Youth Month: Looking Beyond Tomorrow
Youth Month commemorates one of the most significant turning points in South African history – the Soweto Uprising of 1976. It’s a remarkable example of the power the youth has to be a catalyst for great and positive change. The Sowetan youth understood that to change the world, you need to understand the world. That’s what they fought for. Educating yourself is the only way to truly comprehend the world and prosper.
Don’t wait for change.
To celebrate Youth Month, we would like to explore the great changes you can make in your life now to find your own success in the future. The earlier you cultivate an open and educated mindset, the better you will be able to adapt to the changing tides of the future.
With a bit of research, it’s fairly simple to observe trends and adapt. But what about the unforeseen? The proverbial curveball that breaks any notions of stability and foresight you may harbour? Cue a global pandemic that transforms the very way society operates?
That’s the thing about life – it doesn’t play fair, and it certainly doesn’t give a tootin’ hoot about your plans. So, how do we prepare ourselves for the inevitable obstacle of constant change?
As the youth, you have a long life of exciting opportunities and possibilities ahead of you. But that also means you face a greater timeline of change. In an era that boasts the most significant and rapid succession of changes in human history, this is a fact that you should consider, deeply.
Check out this video of a Prof. Eamonn Healey in Waking Life as he talks about ‘telescopic evolution’, a term coined to explain how these changes will only become more and more rapid.
To take command of our future, we need to develop our critical thinking and creative problem-solving skills, and equip ourselves with the intellectual tools to carve our own path forward. This provides us with the agility and adaptability to thoroughly assess and overcome any obstacles the future might present.
This is why at Red & Yellow we are constantly scrutinizing and adjusting our courses to provide our students with future-focused, industry-relevant and flexible skill sets that will allow you to navigate the waters of change and uncertainty.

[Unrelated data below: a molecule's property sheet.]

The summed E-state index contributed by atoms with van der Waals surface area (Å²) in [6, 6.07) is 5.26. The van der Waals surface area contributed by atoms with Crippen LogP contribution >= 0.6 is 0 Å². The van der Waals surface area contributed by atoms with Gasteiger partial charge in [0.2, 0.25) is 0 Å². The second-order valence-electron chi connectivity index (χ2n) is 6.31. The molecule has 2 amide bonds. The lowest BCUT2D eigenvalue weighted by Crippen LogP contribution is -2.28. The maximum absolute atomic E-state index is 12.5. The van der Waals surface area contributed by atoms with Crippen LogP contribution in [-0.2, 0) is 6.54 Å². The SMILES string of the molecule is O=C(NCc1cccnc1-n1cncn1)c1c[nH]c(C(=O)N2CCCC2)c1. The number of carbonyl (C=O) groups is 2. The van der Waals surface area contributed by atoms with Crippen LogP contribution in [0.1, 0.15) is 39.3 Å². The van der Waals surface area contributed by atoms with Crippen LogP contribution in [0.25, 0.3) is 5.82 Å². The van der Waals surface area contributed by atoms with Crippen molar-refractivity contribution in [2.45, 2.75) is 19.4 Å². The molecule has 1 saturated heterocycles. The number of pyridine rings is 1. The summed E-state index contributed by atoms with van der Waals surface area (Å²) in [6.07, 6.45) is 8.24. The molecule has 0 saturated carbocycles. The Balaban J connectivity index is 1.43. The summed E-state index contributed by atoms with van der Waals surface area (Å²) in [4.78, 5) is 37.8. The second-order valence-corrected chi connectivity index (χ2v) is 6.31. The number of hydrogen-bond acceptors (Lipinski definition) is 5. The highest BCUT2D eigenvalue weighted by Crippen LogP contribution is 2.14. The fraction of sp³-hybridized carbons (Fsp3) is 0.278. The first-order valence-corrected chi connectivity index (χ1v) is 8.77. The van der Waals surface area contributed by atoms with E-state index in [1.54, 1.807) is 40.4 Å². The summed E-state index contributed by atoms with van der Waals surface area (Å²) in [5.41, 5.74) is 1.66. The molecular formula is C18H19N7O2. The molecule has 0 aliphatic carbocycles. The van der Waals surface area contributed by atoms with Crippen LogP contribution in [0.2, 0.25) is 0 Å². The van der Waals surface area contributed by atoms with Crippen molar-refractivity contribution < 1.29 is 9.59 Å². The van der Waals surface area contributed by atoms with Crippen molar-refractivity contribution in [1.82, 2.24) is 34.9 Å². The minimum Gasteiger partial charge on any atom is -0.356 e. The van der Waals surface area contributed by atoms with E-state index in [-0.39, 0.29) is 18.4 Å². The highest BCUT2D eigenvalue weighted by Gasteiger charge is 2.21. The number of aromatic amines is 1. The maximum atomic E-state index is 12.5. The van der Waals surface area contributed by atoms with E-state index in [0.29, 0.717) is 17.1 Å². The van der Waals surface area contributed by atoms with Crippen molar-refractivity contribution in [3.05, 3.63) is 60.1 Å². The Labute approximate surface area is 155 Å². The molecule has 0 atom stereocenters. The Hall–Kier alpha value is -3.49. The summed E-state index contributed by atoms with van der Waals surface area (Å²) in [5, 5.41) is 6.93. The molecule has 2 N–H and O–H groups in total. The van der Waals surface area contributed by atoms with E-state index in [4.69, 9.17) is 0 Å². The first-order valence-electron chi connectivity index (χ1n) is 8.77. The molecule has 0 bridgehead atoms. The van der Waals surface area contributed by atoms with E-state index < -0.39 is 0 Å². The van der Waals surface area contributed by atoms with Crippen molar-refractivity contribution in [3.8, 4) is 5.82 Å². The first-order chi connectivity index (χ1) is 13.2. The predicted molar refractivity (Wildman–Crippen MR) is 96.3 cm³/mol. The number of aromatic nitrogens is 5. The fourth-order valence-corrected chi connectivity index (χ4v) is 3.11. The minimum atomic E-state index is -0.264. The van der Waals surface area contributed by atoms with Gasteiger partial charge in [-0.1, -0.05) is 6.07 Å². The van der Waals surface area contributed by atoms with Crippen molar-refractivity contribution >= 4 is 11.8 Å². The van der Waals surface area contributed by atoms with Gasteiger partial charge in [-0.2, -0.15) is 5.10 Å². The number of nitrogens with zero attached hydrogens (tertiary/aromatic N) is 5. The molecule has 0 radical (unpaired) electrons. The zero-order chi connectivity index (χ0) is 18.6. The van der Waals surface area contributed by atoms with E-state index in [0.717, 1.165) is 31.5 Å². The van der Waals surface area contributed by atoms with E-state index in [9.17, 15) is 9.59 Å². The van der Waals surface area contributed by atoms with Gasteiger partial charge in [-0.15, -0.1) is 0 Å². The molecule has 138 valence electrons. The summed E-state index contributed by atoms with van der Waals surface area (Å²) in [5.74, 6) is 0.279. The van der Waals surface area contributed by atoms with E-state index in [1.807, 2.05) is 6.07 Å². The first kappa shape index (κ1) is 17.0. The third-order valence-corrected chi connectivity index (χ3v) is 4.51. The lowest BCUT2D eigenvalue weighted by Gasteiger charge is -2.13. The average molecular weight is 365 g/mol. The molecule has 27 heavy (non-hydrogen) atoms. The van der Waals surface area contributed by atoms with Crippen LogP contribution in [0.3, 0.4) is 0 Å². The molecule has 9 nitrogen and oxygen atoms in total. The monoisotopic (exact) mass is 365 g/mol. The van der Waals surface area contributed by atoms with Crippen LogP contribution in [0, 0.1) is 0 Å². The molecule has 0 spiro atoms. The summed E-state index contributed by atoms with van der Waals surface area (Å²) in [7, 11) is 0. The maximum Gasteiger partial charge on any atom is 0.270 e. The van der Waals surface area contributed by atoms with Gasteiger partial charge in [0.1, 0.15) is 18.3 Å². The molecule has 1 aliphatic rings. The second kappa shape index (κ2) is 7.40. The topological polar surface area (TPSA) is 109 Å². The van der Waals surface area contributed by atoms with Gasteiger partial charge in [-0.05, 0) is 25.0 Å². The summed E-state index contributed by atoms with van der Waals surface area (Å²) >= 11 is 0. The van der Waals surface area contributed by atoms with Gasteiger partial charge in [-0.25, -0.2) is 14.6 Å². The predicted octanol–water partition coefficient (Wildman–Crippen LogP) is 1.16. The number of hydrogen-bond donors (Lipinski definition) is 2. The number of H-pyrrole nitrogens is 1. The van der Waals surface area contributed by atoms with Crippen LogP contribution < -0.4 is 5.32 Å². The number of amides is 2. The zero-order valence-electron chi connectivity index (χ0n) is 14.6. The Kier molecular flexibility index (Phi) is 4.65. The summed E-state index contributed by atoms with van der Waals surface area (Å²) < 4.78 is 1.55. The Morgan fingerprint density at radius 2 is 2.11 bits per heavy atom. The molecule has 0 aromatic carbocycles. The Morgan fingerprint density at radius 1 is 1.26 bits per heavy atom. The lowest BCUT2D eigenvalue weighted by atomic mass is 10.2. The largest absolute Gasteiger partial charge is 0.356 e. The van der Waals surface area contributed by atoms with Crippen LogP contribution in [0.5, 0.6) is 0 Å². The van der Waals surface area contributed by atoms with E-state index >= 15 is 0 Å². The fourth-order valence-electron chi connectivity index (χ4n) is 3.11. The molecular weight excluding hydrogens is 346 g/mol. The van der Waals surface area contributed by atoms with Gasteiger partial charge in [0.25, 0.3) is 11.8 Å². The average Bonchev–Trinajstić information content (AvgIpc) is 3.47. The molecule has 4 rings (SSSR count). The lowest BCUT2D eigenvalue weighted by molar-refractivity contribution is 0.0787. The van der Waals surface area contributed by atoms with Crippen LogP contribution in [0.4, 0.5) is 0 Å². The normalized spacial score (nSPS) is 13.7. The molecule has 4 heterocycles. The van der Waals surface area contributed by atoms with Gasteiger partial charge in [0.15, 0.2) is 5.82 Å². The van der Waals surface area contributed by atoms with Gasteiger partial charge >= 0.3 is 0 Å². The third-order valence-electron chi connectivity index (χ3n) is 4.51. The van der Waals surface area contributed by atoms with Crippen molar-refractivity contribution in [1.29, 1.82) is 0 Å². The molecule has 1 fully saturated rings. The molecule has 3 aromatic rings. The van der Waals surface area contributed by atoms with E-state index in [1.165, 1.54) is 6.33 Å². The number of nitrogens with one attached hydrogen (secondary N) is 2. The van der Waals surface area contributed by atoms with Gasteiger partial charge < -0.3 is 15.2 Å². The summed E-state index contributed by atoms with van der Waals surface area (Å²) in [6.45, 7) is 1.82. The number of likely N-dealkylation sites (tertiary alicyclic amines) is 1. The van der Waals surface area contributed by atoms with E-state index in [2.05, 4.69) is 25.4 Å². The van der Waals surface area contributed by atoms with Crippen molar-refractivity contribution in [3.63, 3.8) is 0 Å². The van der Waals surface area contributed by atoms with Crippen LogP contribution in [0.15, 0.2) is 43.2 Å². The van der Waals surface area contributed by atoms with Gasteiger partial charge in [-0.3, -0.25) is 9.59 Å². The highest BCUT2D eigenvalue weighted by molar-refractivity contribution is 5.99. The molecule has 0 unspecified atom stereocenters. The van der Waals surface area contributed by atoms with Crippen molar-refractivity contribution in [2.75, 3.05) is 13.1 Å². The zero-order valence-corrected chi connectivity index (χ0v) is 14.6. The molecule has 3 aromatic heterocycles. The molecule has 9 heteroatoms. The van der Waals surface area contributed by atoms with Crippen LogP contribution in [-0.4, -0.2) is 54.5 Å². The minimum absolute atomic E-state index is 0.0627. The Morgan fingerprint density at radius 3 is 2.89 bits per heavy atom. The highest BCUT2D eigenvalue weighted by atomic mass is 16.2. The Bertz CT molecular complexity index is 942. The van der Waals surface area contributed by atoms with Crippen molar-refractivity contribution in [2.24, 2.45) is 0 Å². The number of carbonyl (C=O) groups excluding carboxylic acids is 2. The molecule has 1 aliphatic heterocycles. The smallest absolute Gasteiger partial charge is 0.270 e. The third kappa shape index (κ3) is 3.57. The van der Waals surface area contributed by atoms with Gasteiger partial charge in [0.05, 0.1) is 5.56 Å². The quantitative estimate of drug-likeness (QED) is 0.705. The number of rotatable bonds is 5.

“Knowledge is like a garden. If it is not cultivated, it cannot be harvested” – African Proverb
Find, define and refine your uniqueness.
WARNING: cliché figure of speech ahead! Are you ready? Have you donned your anti-cringe armour? Here we go…
“Be yourself, because no one else can.”
Phew! Ok, it’s over. Are you still alive? Good. Now, let’s try to look beyond the bumper-sticker philosophy and explore the concept that birthed it.
When you place yourself in a saturated market, you have the whole world to compete against. But harness your uniqueness to discover your very own space in the market that meets a demand, and you’ll find yourself thriving.
As a prime example, here’s a TedTalk by Alex Smith that explores this notion in a very interesting and practical way. One section that particularly stood out to us (06:15 – 09:30) is the Nokia VS Apple ‘parable’.
In a nutshell, Nokia dominated the cellphone market back in the day (this was the pre-smartphone era). Its products were famous for their unrivalled durability and affordability (just google the infamous ‘Nokia 3310’ – that thing is near indestructible!).
Then came Apple with the revolutionary iPhone, which essentially became the standard for every other mobile phone that followed. It was fragile and considerably more expensive than any Nokia product. But it had a sleek, enticing and beautiful design that just exuded extravagance.
Long story short, its popularity exploded. Everyone wanted an iPhone, a product that signalled the arrival of the future. Nokia felt threatened and started its own foray into the smartphone market. But now, they were competing in a space where Apple already had a jumpstart. Nokia forgot why people loved its phones – it was rugged, durable, and affordable.
They lost sight of what differentiated their brand and lost hold on their unique segment of the market. Today, Nokia is nowhere near a key competitor in the mobile phone market. Once a giant of old, now but a footnote in history.
So, the lesson?
Find what makes you unique and discover how you can use it to find your own cosy space in the market. If your distinct skill set is worth its salt, you will find success. Yes, the competition will then follow. But as the pioneer, you will have the headstart. Just like Apple did with the iPhone – and today they still remain one of the top contenders and pioneers in the emerging tech market.